Sal Uccello joined the Disabled American Veterans in 1955 and became a lifetime member in 1961. As a DAV member he volunteered in Connecticut for many years prior to retiring in 1987. Upon his retirement he started volunteering full time for the DAV – many times spending his days off, weekends and money. His wife and two sons now speak fondly about the many times they waited for their father to finish helping a veteran.
In 1987, he was appointed Hospital Service Coordinator/DAV Service Officer at the VAMC Newington Connecticut facility. Word quickly got out in the veterans community about the new DAV service officer. They knew he would never take a break, have lunch or leave at the end of the day if a veteran was waiting. If a veteran had a problem, he would not hesitate to make every effort to correct it or contact the Medical Center Staff.
During the winter of 1987 he started the first “ Disabled Veterans Skiing Program” in Connecticut. For the first time 19 disabled veterans from Connecticut went skiing in Vermont. This was not easy. He had to convince VA Medical staff to support the program and he had to raise funds from the community. For the next seven years, under his supervision the veterans skiing program in Connecticut grew. Many of the veterans now state how this program changed their lives for the better.
During the time he served the DAV at the VA Newington he received many awards, honors and recognition. The Medical Center Director gave him a plaque in 1998 for his dedication to the veteran patients. At the 1989 fall meeting of the Department of Connecticut, DAV he was recognized as DAV Member of the year. Again in 1989, the VAMC Newington presented him with an honor of outstanding volunteer.
His biggest honor came after he resigned and moved to West Palm Beach. The Governor of Connecticut invited him back to the state to go skiing with him. And the Governor presented him with a proclamation for his service to the veterans with special recognition for the “Connecticut Handicapped Ski Program” that he started and had chaired for seven years.
In 1994 he was appointed the first DAV Hospital Service Coordinator to the new VAMC West Palm Beach, Florida. Over the next months he set the standard for new VAVS representatives by attending DAV Chapter meetings in the seven counties serviced by the soon-to-be opened Medical Center. Before he arrived in 1994, the veterans’ transportation for the VA Rivera Outpatient Clinic consisted of one 15-year-old station wagon and a few veterans driving their own cars carrying veterans. By attending chapter meetings and speaking with veterans he found out transportation was a big problem. With only 10 months before the opening of the Medical Center, he started the DAV Transportation Program.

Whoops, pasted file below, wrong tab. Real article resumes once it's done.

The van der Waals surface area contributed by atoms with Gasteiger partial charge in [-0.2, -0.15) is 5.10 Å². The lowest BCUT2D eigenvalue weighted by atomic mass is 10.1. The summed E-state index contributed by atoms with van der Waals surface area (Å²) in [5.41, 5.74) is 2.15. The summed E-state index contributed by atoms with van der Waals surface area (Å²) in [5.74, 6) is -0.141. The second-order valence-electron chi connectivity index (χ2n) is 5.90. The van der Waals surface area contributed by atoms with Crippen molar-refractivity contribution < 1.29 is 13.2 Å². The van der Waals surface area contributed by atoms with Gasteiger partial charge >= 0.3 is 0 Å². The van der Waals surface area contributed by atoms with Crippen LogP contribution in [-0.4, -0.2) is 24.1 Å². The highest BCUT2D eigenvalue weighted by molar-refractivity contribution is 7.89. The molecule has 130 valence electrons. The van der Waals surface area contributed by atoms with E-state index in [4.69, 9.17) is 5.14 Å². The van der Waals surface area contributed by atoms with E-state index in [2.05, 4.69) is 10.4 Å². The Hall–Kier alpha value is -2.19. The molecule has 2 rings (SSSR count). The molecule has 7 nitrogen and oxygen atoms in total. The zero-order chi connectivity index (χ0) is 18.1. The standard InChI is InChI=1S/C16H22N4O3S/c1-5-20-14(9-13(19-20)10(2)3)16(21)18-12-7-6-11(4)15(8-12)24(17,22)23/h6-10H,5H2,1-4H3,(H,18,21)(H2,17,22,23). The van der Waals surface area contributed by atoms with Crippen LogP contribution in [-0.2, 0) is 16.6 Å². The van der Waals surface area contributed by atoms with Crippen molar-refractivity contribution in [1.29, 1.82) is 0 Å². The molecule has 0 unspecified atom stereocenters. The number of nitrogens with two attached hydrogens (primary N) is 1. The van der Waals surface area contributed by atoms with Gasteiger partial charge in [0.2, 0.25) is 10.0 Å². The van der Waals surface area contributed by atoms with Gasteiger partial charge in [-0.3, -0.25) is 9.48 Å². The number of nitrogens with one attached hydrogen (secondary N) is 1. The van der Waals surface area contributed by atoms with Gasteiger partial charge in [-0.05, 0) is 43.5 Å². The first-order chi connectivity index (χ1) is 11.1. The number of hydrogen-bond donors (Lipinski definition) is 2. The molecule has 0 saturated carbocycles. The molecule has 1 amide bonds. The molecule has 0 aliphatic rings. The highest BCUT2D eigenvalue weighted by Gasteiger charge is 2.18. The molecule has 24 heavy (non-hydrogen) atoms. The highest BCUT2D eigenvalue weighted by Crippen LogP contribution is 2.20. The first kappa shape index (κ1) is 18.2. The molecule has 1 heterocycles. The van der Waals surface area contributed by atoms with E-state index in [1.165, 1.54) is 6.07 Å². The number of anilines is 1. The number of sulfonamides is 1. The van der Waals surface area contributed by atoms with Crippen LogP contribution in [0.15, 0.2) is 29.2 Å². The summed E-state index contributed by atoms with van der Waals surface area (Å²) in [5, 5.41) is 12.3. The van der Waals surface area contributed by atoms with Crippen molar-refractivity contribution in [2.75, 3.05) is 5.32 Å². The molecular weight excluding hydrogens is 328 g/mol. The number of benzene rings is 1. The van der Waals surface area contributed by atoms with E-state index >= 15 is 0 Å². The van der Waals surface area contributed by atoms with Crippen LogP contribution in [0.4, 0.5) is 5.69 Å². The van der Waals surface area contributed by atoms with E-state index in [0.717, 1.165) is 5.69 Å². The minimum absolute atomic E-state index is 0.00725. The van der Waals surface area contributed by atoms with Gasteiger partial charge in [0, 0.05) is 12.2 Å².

In just a few months working with DAV Chapters, Veterans Organizations, volunteers, VA staff and officials in the seven counties, he had several DAV vans donated. He recruited, signed up and trained volunteer drivers, established routes, pick up times and set up safe places in each county to park the vans. When the Medical Center opened some veterans without transportation took Tri-Rail. The train station is several miles away from the facility and many veterans could not afford the cost of a taxi. From early morning, to the last train leaving, every week day, each train that arrives or leaves the station has a DAV van waiting with a DAV driver on the platform. His goal was “ No veteran or patient will be without transportation.”